|Slang City Mail|
|January 25, 2007|
Slang of the Week: stoked (adjective)
Abner was totally stoked on Thursday when he found out for once he wouldn't have to shovel coal at work.
"I'm stoked. I have to find the right word, and 'stoked' is O.K."
-Actor Forest Whitaker on his recent best actor Oscar nomination
It is difficult for me to see the word stoked without thinking of California stoners (marijuana users), surfer dudes (men who surf) and skateboarders. True, others may use it, but it's one of those teenage boy words that sounds a bit odd when spoken by a bona fide adult. Maybe that's why the 45-year-old Whitaker, nominated for his portrayal of Idi Amin in The Last King of Scotland, makes note that stoked is just "O.K." as a word to describe his happiness.
Whitaker clearly has a familiarity with such words. One of his first acting roles was in Fast Times at Ridgemont High, which starred Sean Penn as the ultimate California stoner and surfer dude.
But this was not the only California surfer dude-type word I heard this week in a strange context. In a television advertisement I saw last night, a man enters his living room and his teenage son calls out, "Dad, those jeans are tight!" The father, not being a surfer dude or teenage boy, is initially confused because the jeans are, in fact, loose.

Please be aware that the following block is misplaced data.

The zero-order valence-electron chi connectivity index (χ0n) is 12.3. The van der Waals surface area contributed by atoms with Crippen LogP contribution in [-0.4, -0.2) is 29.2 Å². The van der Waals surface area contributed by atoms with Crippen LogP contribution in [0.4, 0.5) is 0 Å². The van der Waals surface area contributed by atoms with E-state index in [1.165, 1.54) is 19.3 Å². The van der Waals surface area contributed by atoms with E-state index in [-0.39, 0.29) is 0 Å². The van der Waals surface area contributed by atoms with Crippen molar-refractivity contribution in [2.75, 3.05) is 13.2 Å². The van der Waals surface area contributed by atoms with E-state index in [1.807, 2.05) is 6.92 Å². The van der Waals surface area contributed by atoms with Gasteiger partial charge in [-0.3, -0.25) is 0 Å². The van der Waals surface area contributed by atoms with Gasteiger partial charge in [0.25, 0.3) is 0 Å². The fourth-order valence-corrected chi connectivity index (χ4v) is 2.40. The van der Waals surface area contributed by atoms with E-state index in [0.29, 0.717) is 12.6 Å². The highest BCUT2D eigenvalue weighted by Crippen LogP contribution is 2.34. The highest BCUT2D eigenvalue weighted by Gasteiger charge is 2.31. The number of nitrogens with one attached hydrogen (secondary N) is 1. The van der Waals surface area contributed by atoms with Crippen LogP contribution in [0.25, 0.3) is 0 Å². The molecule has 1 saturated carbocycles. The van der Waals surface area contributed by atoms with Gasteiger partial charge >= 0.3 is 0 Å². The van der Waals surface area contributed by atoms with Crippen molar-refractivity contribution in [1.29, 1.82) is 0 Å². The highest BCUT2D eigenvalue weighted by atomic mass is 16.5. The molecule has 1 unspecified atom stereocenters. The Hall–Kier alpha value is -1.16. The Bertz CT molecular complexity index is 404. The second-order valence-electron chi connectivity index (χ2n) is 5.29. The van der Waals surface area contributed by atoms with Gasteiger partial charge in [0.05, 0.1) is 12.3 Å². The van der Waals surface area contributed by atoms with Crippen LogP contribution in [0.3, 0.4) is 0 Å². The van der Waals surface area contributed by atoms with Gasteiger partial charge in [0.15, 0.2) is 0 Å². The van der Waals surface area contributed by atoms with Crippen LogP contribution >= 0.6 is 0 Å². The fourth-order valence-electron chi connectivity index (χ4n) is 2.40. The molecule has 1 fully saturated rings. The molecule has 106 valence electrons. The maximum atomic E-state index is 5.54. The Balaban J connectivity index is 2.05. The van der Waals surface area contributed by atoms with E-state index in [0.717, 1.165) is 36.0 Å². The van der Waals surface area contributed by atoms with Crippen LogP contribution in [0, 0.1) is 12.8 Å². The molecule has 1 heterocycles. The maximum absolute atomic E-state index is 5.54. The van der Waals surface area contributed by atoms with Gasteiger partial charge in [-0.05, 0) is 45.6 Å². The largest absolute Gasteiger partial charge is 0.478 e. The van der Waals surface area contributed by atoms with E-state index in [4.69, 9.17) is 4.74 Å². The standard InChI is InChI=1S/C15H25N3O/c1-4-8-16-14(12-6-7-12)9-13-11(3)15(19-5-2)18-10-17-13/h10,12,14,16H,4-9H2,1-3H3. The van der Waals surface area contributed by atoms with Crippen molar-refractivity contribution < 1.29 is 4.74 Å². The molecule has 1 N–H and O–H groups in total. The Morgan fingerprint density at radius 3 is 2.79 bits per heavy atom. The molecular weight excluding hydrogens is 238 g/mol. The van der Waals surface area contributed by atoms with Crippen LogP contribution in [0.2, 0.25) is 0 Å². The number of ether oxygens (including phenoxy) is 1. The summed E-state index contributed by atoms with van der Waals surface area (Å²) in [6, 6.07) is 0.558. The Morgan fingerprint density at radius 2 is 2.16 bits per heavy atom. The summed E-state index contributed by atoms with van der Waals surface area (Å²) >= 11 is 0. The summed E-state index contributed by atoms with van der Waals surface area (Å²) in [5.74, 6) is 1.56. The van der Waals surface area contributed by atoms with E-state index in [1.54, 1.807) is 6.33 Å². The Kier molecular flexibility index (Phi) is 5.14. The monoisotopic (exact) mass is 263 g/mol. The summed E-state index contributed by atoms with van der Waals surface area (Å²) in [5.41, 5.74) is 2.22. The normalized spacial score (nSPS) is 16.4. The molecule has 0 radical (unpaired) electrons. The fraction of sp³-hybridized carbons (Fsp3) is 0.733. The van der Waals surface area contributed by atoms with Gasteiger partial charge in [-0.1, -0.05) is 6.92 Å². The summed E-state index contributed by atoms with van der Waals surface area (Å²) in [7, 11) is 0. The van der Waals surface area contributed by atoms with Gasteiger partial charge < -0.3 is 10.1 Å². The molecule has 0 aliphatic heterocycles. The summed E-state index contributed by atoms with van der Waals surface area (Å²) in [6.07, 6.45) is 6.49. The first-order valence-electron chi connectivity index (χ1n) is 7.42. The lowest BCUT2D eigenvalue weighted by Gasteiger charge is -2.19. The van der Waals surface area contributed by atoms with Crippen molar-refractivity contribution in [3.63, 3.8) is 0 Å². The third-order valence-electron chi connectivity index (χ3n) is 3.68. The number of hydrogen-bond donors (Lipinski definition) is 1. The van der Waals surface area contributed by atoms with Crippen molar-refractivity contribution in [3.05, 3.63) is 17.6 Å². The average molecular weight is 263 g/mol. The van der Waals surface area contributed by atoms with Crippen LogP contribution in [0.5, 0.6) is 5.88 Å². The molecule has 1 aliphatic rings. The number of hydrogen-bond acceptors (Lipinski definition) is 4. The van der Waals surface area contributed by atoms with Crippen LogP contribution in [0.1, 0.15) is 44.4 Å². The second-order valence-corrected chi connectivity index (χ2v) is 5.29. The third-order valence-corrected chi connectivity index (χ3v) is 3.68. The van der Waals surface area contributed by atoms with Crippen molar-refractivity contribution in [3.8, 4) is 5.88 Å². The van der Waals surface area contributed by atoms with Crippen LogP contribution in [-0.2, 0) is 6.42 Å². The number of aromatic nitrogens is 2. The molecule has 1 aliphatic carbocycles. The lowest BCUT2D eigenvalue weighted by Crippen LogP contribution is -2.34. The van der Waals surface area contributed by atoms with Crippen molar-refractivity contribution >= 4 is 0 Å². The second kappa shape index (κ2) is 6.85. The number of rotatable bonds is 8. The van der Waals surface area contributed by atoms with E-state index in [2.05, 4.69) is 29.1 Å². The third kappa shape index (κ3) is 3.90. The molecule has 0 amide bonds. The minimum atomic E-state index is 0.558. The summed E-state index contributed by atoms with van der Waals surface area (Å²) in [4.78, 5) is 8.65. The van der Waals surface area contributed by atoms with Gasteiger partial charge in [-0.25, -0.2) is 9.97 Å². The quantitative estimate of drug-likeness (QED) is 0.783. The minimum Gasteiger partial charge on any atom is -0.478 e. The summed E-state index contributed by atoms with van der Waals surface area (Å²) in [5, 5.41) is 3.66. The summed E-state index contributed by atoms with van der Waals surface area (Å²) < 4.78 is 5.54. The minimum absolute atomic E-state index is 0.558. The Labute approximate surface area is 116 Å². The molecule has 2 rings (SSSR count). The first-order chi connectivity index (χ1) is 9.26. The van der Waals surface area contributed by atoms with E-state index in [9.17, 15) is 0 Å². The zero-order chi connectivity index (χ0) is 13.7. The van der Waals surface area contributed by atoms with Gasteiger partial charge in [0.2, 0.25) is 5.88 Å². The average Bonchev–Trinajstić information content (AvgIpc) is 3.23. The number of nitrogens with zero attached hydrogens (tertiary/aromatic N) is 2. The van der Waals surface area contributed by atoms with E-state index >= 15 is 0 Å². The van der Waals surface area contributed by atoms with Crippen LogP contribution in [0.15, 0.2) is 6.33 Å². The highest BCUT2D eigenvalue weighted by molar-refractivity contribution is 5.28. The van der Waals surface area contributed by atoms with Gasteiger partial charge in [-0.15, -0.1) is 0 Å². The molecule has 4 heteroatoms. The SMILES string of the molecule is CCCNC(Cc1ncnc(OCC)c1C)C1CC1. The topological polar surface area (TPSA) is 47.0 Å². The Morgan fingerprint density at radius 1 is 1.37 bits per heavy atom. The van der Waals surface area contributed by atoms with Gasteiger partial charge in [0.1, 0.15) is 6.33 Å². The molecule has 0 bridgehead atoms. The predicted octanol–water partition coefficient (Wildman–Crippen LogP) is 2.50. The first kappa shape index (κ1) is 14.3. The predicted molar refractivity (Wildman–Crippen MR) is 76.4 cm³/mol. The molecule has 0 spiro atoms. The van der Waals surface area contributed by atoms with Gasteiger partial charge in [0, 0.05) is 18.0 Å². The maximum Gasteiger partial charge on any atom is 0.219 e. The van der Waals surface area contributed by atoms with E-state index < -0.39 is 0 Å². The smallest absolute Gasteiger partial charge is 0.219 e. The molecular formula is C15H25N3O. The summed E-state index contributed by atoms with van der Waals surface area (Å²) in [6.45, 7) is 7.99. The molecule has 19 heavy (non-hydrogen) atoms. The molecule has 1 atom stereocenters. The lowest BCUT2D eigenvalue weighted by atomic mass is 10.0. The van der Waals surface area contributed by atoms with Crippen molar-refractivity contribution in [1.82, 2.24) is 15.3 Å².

His son is describing the jeans with the meaning that's been gaining popularity since the 90s-that they are cool. When Dad catches on, he tries (unsuccessfully) to sound young and current by responding, "Keep it rizzle, my shizzle!" (a bad translation of last year's Snoop Dogg style for "Stay genuine, my friend.") One more of those surfer dude words and I'll be inspired to ignore the 12 degree temperature (that's -11 for you Celsius folks!) and hit the waves in Boston Harbor.
"All I need are some tasty waves, a cool buzz, and I'm fine." I couldn't resist--translated quotes from that 1982 classic, Fast Times at Ridgemont High.
Take a look in our bookstore for books and DVDs on all kinds of slang! This week's pick: Slang U, a book on college slang by Pamela Munro and her UCLA students